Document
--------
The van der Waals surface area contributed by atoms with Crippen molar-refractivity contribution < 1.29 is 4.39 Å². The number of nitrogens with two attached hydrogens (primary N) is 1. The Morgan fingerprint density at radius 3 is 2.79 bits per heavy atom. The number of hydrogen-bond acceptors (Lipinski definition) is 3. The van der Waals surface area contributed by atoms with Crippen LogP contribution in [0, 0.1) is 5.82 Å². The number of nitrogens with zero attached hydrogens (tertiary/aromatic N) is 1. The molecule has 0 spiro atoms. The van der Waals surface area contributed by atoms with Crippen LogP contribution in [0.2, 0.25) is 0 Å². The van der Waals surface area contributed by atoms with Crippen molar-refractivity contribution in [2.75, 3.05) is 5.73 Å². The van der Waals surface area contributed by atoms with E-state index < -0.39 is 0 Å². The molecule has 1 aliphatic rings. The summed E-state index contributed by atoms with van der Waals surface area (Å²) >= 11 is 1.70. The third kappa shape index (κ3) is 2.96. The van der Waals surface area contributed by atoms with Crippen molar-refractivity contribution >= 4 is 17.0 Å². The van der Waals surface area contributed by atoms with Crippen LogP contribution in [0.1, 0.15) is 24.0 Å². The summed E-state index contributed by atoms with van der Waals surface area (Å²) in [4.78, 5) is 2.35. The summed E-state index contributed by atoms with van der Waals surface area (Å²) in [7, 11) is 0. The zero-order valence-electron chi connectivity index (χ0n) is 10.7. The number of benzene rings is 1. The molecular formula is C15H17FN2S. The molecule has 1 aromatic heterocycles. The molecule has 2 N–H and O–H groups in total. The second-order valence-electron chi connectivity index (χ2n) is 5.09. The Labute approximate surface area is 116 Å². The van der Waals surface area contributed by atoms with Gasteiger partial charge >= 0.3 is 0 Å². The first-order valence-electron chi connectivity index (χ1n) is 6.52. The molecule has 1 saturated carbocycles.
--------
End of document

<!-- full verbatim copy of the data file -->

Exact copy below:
The van der Waals surface area contributed by atoms with Crippen molar-refractivity contribution < 1.29 is 4.39 Å². The number of nitrogens with two attached hydrogens (primary N) is 1. The Morgan fingerprint density at radius 3 is 2.79 bits per heavy atom. The number of hydrogen-bond acceptors (Lipinski definition) is 3. The van der Waals surface area contributed by atoms with Crippen LogP contribution in [0, 0.1) is 5.82 Å². The number of nitrogens with zero attached hydrogens (tertiary/aromatic N) is 1. The molecule has 0 spiro atoms. The van der Waals surface area contributed by atoms with Crippen LogP contribution in [0.2, 0.25) is 0 Å². The van der Waals surface area contributed by atoms with Crippen molar-refractivity contribution in [2.75, 3.05) is 5.73 Å². The van der Waals surface area contributed by atoms with E-state index < -0.39 is 0 Å². The molecule has 1 aliphatic rings. The summed E-state index contributed by atoms with van der Waals surface area (Å²) >= 11 is 1.70. The third kappa shape index (κ3) is 2.96. The van der Waals surface area contributed by atoms with Crippen molar-refractivity contribution >= 4 is 17.0 Å². The van der Waals surface area contributed by atoms with Crippen LogP contribution in [0.1, 0.15) is 24.0 Å². The summed E-state index contributed by atoms with van der Waals surface area (Å²) in [4.78, 5) is 2.35. The summed E-state index contributed by atoms with van der Waals surface area (Å²) in [7, 11) is 0. The zero-order valence-electron chi connectivity index (χ0n) is 10.7. The number of benzene rings is 1. The molecular formula is C15H17FN2S. The molecule has 1 aromatic heterocycles. The molecule has 2 N–H and O–H groups in total. The second-order valence-electron chi connectivity index (χ2n) is 5.09. The Labute approximate surface area is 116 Å². The van der Waals surface area contributed by atoms with Gasteiger partial charge >= 0.3 is 0 Å². The first-order valence-electron chi connectivity index (χ1n) is 6.52. The molecule has 1 saturated carbocycles.